The province has come down from a third wave of COVID-19 and is slated to move into Stage 2 of its reopening plan on Thursday, but there are concerns about opening up as case numbers of the more transmissible Delta variant rise in Alberta.
During the third wave, AHS said the peak of COVID-19 hospitalizations in the Edmonton zone took place on May 20, with 151 in non-ICU beds; ICU occupancy topped out at 76 on May 17.
As of Wednesday, there were 109 in hospital, including 33 in ICU in the Edmonton Zone.
Dr. Stephanie Smith, an infectious diseases physician and director of infection prevention and control at the University of Alberta Hospital, said the hospital is seeing a decline in hospitalizations and ICU numbers.
“We’re starting to be able to breathe a bit of a sigh of relief,” she said.
“We’re really starting to see the effects of more people being vaccinated and having less people in the hospital.”
Dr. Sean van Diepen, an associate professor of critical care medicine at the University of Alberta, said that while COVID-19 admissions have gone down, hospitals are still dealing with patients coming in with other respiratory, cardiac or infectious issues.
Van Diepen said, during the third wave, that there was physical space to care for patients but staffing in an already fatigued healthcare system was an issue.
“How close we were to a breaking point? I can’t give you an exact number but I think we were close,” he said.
Smith said she is “cautiously optimistic” about moving into the next stage of reopening, saying case counts have gone down, vaccination rates have gone up and the numbers of those fully vaccinated is slowly on the rise.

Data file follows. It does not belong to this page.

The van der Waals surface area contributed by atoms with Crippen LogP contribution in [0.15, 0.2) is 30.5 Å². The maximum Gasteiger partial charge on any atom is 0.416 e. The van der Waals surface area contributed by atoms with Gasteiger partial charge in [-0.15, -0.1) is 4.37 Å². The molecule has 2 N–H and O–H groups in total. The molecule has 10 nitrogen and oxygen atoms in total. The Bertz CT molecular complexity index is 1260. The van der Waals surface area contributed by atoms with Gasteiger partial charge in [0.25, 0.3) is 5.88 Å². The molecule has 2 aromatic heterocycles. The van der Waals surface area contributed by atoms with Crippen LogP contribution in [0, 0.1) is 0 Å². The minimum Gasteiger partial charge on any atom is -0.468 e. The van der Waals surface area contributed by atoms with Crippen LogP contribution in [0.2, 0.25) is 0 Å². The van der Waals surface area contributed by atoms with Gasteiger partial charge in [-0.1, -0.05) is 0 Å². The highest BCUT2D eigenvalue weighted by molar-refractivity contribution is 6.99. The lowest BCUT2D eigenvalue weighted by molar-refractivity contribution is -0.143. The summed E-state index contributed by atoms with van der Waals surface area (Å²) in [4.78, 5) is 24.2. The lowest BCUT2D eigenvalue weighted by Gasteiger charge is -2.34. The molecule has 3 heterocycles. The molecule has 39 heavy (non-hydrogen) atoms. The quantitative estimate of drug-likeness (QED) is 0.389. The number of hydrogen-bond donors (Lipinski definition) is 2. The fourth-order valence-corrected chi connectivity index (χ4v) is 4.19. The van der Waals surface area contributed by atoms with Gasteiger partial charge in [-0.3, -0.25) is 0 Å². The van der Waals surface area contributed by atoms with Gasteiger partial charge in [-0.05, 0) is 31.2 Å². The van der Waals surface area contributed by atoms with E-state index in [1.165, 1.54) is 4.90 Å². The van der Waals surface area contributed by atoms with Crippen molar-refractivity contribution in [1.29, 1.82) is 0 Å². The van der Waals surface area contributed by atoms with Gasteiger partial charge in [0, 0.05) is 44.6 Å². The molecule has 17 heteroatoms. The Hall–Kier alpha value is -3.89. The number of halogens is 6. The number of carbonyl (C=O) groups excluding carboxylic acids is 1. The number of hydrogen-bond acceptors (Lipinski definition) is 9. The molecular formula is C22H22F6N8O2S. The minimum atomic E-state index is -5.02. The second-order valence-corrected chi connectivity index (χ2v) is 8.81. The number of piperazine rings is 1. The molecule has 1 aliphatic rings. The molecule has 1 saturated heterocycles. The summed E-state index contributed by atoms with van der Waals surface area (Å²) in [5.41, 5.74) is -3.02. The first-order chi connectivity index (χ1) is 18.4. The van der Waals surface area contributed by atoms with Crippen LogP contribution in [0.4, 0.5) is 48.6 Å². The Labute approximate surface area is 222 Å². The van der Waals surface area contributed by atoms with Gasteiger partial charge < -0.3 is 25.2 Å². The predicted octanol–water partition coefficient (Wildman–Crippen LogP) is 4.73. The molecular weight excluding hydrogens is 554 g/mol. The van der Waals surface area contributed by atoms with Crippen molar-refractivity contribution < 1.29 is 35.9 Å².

“But I think the big unknown is some of these variants and how much protection we’ll have with just one dose,” she said.
Evidence has shown the Delta variant, also known as B.1617, is more transmissible and research has indicated that one dose of vaccine is somewhat less effective in protecting against it, said Chief Medical Officer of Health Dr. Deena Hinshaw on Thursday.
Recent data collected by Public Health England (PHE) found one dose of the Pfizer or AstraZeneca vaccines is only 33 per cent effective in protecting against the Delta variant.
PHE said data shows that protection level increases to 88 per cent with two doses of Pfizer and 60 per cent with two doses of AstraZeneca.
The province is again testing all positive cases for variants of concern; that testing was put on pause in May because of high case numbers.
As of Wednesday, there are 208 cases of the Delta variant identified in the province — 15 more than the previous day — but there are worries it could become the dominant strain in Alberta.
“There’s definitely a possibility. So depending on the prevalence and incidence of the Delta variant throughout Alberta, I think the general population really needs to understand that if that becomes, or if there is widespread community spread, they’re going to need to protect themselves further.
“So masks and social distancing may need to continue,” van Diepen said.
The province’s reopening plan, however, is based on first doses, though Hinshaw and the premier have said second doses are embedded in the plan.
“I think the focus really is trying to get as many people as fully vaccinated as possible over the summer and that will certainly make me feel better in terms of the reopening plan,” Smith said.
Both doctors said that there should be flexibility in the reopening plan, particularly when it comes to the presence of variants.
“If they go up and the majority of Albertans only have had one dose and we start seeing a rise in hospital and ICU admission then I think there may be a potential need for a rollback,” van Diepen said.
The province has had to pause reopening plans in the past after rapidly rising case counts; there is concern the combination of Delta variants and not enough people fully vaccinated could create a perfect storm.
“If we start really seeing significant increases in variant then I think that, in combination with people not getting their second dose or not having enough people fully vaccinated, are the two things that would make it tenuous, in terms of the possibility of a fourth wave, especially given we’re looking at having very few restrictions in place,” Smith said.
–with files from Lauren Pullen
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